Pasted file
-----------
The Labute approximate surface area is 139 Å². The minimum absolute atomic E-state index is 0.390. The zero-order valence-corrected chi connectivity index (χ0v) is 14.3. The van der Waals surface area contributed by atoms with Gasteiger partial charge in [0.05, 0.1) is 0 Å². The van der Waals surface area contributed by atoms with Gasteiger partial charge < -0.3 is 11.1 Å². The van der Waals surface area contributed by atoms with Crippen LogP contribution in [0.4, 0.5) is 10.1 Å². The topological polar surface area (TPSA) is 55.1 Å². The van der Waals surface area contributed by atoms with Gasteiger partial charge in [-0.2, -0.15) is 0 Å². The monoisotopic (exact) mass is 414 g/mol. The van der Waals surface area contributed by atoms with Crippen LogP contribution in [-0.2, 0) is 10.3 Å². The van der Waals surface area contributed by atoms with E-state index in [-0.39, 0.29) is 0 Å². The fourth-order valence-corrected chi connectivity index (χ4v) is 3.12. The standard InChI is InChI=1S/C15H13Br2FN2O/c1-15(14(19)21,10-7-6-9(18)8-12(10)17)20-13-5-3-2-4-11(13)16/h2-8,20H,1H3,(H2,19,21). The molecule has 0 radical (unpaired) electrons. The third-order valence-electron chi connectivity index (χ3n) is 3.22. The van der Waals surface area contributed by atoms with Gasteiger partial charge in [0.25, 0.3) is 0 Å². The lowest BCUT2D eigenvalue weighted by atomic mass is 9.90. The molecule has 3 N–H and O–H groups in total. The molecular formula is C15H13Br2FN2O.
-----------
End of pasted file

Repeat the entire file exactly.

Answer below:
The Labute approximate surface area is 139 Å². The minimum absolute atomic E-state index is 0.390. The zero-order valence-corrected chi connectivity index (χ0v) is 14.3. The van der Waals surface area contributed by atoms with Gasteiger partial charge in [0.05, 0.1) is 0 Å². The van der Waals surface area contributed by atoms with Gasteiger partial charge < -0.3 is 11.1 Å². The van der Waals surface area contributed by atoms with Crippen LogP contribution in [0.4, 0.5) is 10.1 Å². The topological polar surface area (TPSA) is 55.1 Å². The van der Waals surface area contributed by atoms with Gasteiger partial charge in [-0.2, -0.15) is 0 Å². The monoisotopic (exact) mass is 414 g/mol. The van der Waals surface area contributed by atoms with Crippen LogP contribution in [-0.2, 0) is 10.3 Å². The van der Waals surface area contributed by atoms with E-state index in [-0.39, 0.29) is 0 Å². The fourth-order valence-corrected chi connectivity index (χ4v) is 3.12. The standard InChI is InChI=1S/C15H13Br2FN2O/c1-15(14(19)21,10-7-6-9(18)8-12(10)17)20-13-5-3-2-4-11(13)16/h2-8,20H,1H3,(H2,19,21). The molecule has 0 radical (unpaired) electrons. The third-order valence-electron chi connectivity index (χ3n) is 3.22. The van der Waals surface area contributed by atoms with Gasteiger partial charge in [0.25, 0.3) is 0 Å². The lowest BCUT2D eigenvalue weighted by atomic mass is 9.90. The molecule has 3 N–H and O–H groups in total. The molecular formula is C15H13Br2FN2O.